Well, how did you like the winter? I hope you were all busy delivering oil and not making too many repairs. When we deliver the oil, we make money, right? When we have to make a service call, if we’re lucky we break even, no? Now is the time to ‘put money in the bank” next winter! It’s called the annual cleaning, as customers know it. We call them annual tune-ups, yearly maintenance, seasonal efficiency check and many other names, but the customers call them cleanings.
I know that when I was in the field, the most boring service call was the tune-up. I did not think far into the future, like next winter, I only thought now. As I grew older I slowly began to see that if I did a good job at the tune-up, I had a somewhat quieter winter. I hope you start thinking this way while still young’doing the tune-up correctly and anticipating problems takes time. If you are getting paid by the job, I know the urge to do as many in a day as possible is strong. But how many of those are coming back well before the winter? A few months ago, I suggested a list of tools needed to be successful in the industry. Now is a good time to start using them.
The maintenance call actually stated for me long before I went to the customer’s door. As I would be driving down the block, I would look at the chimney of the house I was going to. Anything unusual? I would keep that in mind when I got to the house. Do not park in the customer’s driveway, unless it is a very long walk from the street to the house. If you have to park in the customer’s driveway, park at the street, walk up to the front door and ask the customer for permission. Respect their decision. Remember it’s their property.
When you arrive at your customer’s home, always go to the front door to make your introduction. After greeting the customer, never enter the home through the front door if there is a secondary entrance. Always use that ‘service” entrance. Not only will it make your customer happy, but you may find that this gesture alone may get you a nice tip.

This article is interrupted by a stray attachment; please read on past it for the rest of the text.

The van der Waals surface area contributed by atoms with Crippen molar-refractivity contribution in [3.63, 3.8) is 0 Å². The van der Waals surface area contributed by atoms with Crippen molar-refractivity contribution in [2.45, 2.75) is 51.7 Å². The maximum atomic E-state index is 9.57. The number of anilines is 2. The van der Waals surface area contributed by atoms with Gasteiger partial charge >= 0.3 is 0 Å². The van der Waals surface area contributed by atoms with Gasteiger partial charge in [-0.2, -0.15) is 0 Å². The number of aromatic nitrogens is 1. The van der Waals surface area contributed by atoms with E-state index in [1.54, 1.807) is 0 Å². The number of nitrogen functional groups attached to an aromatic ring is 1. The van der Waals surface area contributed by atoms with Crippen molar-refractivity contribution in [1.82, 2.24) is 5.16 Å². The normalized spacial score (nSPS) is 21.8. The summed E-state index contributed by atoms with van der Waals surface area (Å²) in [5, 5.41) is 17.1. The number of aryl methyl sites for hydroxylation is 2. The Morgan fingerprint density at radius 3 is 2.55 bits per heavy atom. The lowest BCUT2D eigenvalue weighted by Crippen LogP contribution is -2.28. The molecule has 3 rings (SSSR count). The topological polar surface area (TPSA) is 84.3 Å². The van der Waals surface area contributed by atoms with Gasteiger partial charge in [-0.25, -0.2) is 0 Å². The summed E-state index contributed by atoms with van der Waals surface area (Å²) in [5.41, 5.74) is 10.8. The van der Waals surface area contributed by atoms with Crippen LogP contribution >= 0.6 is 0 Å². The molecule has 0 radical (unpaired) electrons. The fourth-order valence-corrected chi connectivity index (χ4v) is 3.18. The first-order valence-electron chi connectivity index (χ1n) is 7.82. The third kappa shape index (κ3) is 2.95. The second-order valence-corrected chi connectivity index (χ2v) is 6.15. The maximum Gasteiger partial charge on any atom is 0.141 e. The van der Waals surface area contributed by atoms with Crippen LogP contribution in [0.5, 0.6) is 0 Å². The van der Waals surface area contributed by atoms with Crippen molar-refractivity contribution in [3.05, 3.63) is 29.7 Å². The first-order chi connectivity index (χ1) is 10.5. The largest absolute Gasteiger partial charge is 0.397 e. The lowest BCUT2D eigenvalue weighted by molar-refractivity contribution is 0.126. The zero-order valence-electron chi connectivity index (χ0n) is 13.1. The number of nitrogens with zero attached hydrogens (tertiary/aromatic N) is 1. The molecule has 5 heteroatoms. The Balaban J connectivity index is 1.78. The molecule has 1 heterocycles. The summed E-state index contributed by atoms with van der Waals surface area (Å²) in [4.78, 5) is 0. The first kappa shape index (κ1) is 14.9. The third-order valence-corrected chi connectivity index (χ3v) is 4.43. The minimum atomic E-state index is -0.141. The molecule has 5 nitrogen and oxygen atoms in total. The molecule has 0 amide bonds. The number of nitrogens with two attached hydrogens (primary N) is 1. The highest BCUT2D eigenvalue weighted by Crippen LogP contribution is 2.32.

When you approach the heating plant(s), do not just jump in and start tearing things apart! The customer probably showed you to the boiler room (closet) so now is a good time to spend about five minutes asking how the system performed last winter. You should do as I always did, picture yourself as a ‘mechanical doctor,” ask questions first. You just may be surprised at what you hear.
Now that you are starting to do the job at hand, please put down something to protect the floor. You are going top be pulling some things apart that are dirty and you want to make the area as clean when you are finished as when you started. (Remember that tip?) I don’t know about you, but I can’t see very well in the dark so light up your work area with a good drop light and please use a 100w bulb! Just because you can’t see the problem doesn’t mean it’s not there!
Before I would start the teardown, I wanted to know just what I was up against so I would look at the boiler pressure on a hot water system (I am, as Dan Holohan says, a wet head). I would ask the customer to turn the thermostats up as high as they go, so I could control the circulators as I needed for my servicing.
Unless they would tell me there is a problem in the living space, I would never venture into it. My place is in the boiler area. However, if I was told of a problem, I would take care of it before I started the tear down. Always keep in mind where your feet are and where your hands are. Do not dirty the floor or walls. I often took my shoes off when entering the customer’s living spaces, just to be sure. Remember, that tip depends on how the customer feels about you!
The boiler pressure is but one thing to look at. Do a general scan of the entire boiler area. Do you see any small leaks? Do you notice any of those little black flakes around? With the circulators running, do you hear any strange noises? O.K., now you can get into it.
With so much to do and so little space, we will have to continue this next month. So, as they say, stay tuned. But in the meantime send me those war stories to email@example.com I truly enjoy every one.